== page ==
We will begin class with ten minutes of reading time. I will read with the students during this time.
To set up their writing time and to do a little direct instruction on grammar and conventions (CCSS.ELA-Literacy.L.9-10.2 and CCSS.ELA-Literacy.L.9-10.1), I am going to ask the students to review how to use a semi-colon (CCSS.ELA-Literacy.L.9-10.2a) and how to use coordinating conjunctions to avoid comma splices and/or run-on sentences. Much like the past few days, I am using these writing days to also work on some of the grammar/mechanics/conventions issues that I have been seeing in their own writing. I'm excited to have the chance to work on these things in context as I think that is the best way to teach grammar.
However, much as I might be excited, I anticipate that this is going to feel a little dry for my students and I'm really struggling with how to make some of the language standards anything but dry. However, I will persevere and hopefully, through our discussion about the grammar points presented in my slides, I will help to create logical reasons for them to utilize some of these structures and tools.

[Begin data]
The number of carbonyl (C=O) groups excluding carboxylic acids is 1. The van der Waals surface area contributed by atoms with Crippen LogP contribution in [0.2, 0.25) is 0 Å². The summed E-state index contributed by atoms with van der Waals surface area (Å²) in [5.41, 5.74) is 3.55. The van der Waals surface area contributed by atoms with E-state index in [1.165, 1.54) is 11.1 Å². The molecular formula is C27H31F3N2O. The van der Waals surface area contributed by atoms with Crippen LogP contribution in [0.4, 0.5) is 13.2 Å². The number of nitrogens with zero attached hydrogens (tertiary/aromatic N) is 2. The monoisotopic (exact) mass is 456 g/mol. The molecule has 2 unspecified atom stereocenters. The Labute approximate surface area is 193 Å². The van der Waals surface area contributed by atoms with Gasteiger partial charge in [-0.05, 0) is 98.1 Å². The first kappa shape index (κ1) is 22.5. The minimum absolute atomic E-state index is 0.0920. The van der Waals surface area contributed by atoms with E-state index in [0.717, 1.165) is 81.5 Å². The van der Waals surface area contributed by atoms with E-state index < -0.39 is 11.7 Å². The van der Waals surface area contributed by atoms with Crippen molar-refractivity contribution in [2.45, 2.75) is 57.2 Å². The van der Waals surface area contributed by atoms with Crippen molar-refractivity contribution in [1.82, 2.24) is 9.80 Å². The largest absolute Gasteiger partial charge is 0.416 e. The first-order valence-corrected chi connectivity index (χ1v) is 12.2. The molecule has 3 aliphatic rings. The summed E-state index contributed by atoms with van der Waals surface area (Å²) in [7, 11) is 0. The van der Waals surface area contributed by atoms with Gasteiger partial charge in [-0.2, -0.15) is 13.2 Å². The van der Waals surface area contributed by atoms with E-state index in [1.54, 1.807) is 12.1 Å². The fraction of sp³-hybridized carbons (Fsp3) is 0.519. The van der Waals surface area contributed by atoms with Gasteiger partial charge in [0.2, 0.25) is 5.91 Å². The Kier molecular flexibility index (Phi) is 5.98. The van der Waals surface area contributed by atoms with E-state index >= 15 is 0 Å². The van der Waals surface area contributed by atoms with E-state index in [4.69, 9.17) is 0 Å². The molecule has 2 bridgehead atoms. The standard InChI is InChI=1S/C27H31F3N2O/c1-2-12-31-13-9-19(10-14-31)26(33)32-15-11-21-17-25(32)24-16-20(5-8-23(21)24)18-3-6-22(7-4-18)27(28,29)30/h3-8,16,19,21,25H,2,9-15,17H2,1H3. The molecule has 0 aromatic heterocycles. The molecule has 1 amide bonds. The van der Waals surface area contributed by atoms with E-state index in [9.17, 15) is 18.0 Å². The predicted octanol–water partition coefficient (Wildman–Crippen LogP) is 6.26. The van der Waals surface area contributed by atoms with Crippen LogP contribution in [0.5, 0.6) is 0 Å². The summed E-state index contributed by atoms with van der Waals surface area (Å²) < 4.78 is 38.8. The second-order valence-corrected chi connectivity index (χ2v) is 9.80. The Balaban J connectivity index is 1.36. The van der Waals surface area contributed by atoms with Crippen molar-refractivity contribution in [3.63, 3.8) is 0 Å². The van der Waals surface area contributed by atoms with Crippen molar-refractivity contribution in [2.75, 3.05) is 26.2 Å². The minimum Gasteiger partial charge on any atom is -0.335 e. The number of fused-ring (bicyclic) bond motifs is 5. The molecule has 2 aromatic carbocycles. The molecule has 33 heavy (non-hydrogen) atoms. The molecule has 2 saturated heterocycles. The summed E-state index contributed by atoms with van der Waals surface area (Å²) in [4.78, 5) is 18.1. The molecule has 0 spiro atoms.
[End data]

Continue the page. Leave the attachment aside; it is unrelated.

I want to make sure that my students have a little time to write communally. I think that being in a dedicated time and space for writing really allows for students (and anyone, really), to feel less intimidated by the process. Since they have to write a narrative (CCSS.ELA-Literacy.W.9-10.3) based on Dickens' style, it is important to give them some time/space to feel less apprehensive about this process.
This will be really unstructured time. I will circulate the room to offer ideas/help as it is solicited. I will also randomly ask to see what people are working on so that I can informally check in on how things are going. Ultimately, though, I am going to be very hands off in the process because I want to see how they are able to produce clear and coherent writing independently and specifically geared towards the task at hand (CCSS.ELA-Literacy.W.9-10.4).
At the end of class, I will remind students about due dates (their drafts are due tomorrow) and give them my favorite writing pep talk ala my favorite author Anne Lamott from her writing primer Bird by Bird: Some Instructions on Writing and Life, which (in the school-friendly version) says that all first drafts are going to be a little crappy. That's why they are first drafts. =)